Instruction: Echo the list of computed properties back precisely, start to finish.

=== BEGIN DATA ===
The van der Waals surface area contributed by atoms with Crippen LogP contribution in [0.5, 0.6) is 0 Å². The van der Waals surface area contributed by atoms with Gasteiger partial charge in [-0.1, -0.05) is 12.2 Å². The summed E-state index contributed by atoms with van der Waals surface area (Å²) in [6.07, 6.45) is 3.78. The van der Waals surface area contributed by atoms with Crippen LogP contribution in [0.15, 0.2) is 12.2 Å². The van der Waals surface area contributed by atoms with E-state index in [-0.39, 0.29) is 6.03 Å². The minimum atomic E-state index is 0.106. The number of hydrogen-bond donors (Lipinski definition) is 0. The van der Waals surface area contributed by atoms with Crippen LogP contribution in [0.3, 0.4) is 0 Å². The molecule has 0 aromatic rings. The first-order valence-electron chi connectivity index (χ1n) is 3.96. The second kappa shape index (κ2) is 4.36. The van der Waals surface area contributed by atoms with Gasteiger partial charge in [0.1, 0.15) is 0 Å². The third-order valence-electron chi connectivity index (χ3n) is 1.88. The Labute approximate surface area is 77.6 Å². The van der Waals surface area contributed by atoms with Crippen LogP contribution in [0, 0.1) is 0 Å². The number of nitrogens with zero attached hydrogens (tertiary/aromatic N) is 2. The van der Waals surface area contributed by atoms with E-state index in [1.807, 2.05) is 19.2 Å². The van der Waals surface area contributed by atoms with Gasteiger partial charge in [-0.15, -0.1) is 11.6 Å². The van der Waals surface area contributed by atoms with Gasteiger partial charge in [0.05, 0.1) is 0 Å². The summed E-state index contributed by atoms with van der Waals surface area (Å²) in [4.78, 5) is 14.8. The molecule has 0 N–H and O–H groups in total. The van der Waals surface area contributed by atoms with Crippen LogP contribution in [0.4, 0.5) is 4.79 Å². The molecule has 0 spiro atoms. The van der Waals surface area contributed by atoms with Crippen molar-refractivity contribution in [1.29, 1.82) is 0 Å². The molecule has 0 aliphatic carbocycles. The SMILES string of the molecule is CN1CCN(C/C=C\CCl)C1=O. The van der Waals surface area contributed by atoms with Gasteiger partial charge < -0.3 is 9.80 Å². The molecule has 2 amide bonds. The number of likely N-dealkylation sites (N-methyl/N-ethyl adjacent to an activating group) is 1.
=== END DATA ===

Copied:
The van der Waals surface area contributed by atoms with Crippen LogP contribution in [0.5, 0.6) is 0 Å². The van der Waals surface area contributed by atoms with Gasteiger partial charge in [-0.1, -0.05) is 12.2 Å². The summed E-state index contributed by atoms with van der Waals surface area (Å²) in [6.07, 6.45) is 3.78. The van der Waals surface area contributed by atoms with Crippen LogP contribution in [0.15, 0.2) is 12.2 Å². The van der Waals surface area contributed by atoms with E-state index in [-0.39, 0.29) is 6.03 Å². The minimum atomic E-state index is 0.106. The number of hydrogen-bond donors (Lipinski definition) is 0. The van der Waals surface area contributed by atoms with Crippen LogP contribution in [0.3, 0.4) is 0 Å². The molecule has 0 aromatic rings. The first-order valence-electron chi connectivity index (χ1n) is 3.96. The second kappa shape index (κ2) is 4.36. The van der Waals surface area contributed by atoms with Gasteiger partial charge in [0.1, 0.15) is 0 Å². The third-order valence-electron chi connectivity index (χ3n) is 1.88. The Labute approximate surface area is 77.6 Å². The van der Waals surface area contributed by atoms with Crippen LogP contribution in [0, 0.1) is 0 Å². The number of nitrogens with zero attached hydrogens (tertiary/aromatic N) is 2. The van der Waals surface area contributed by atoms with E-state index in [1.807, 2.05) is 19.2 Å². The van der Waals surface area contributed by atoms with Gasteiger partial charge in [-0.15, -0.1) is 11.6 Å². The van der Waals surface area contributed by atoms with Gasteiger partial charge in [0.05, 0.1) is 0 Å². The summed E-state index contributed by atoms with van der Waals surface area (Å²) in [4.78, 5) is 14.8. The molecule has 0 N–H and O–H groups in total. The van der Waals surface area contributed by atoms with Crippen LogP contribution in [0.4, 0.5) is 4.79 Å². The molecule has 0 spiro atoms. The van der Waals surface area contributed by atoms with Crippen molar-refractivity contribution in [1.29, 1.82) is 0 Å². The molecule has 0 aliphatic carbocycles. The SMILES string of the molecule is CN1CCN(C/C=C\CCl)C1=O. The van der Waals surface area contributed by atoms with Gasteiger partial charge < -0.3 is 9.80 Å². The molecule has 2 amide bonds. The number of likely N-dealkylation sites (N-methyl/N-ethyl adjacent to an activating group) is 1.